(46a) and (b) above describe the same sequence of events in EP5 about the little girl who passes by the mans door without ringing his doorbell. The subject who told the story orally coded the episode almost scene by scene in 5 separate clauses, each of which consists of only one proposition, whereas the subject who wrote the story encoded the episode in two clauses, each of which is comprised of more than one proposition. Likewise, the subject in (47a) employed utterances of single proposition to describe the opening scene of the story, but the writer in (47b) encoded the same episode in utterances of multi-propositions with fewer words. Moreover, the writer used a number of adverbial phrases of time and manner such as ‘excitedly’, ‘immediately,’, ‘thoroughly’, etc. to describe simultaneity of events and/or the character’s feelings and state of mind without being wordy or redundant. The contrast between oral and written descriptions is stark in this respect: speakers in general prefer single-propositional utterances since those utterances are easier to store and retrieve in language processing than multi-propositional sentences, as has been found by several prior experimental studies (Kintsch and Keenan 1973, Kintsch and Glass 1974); written passages are more compact and more complex in terms of the number of propositions per clause and the strategic deployment of present and past participles (in English) and adverbial phrases (in Chinese) .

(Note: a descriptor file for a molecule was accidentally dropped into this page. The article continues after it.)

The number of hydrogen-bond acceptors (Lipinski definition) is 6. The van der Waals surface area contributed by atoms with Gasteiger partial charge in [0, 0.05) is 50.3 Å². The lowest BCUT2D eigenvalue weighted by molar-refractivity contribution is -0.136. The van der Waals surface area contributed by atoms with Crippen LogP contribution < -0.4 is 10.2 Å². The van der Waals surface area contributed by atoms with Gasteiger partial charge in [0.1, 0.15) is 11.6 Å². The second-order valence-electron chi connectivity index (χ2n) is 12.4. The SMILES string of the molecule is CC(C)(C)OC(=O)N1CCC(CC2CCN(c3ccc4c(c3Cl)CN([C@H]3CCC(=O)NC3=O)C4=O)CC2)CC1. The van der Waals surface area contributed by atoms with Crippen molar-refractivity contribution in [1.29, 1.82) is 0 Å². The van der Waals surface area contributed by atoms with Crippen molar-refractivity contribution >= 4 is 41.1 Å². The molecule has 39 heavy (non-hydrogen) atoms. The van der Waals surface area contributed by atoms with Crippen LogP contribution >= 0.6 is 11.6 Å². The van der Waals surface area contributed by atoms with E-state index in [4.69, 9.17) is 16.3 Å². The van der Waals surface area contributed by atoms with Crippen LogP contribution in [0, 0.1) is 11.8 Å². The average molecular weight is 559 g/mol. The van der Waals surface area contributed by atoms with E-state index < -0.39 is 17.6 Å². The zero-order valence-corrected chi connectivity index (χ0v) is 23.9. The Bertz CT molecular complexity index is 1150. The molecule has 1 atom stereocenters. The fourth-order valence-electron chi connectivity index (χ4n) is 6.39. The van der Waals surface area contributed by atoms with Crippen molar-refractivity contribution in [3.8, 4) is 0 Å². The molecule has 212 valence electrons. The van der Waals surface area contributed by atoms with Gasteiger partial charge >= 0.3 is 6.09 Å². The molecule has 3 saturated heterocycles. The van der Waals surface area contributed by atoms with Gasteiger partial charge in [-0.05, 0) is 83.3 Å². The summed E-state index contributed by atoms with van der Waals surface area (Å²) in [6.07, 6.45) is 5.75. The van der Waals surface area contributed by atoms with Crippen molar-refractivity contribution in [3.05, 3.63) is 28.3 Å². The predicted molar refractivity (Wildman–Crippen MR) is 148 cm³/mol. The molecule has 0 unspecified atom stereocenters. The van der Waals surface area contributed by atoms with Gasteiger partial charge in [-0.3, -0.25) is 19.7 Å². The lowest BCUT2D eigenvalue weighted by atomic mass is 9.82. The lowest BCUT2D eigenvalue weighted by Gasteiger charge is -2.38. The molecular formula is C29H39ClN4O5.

3.2.3 Structure of discourse
The difference in discourse planning between speaking and writing is further evidenced beyond the clause/sentence level, and the overall narrative is in general full of signs and cues which give away whether it is spoken or written.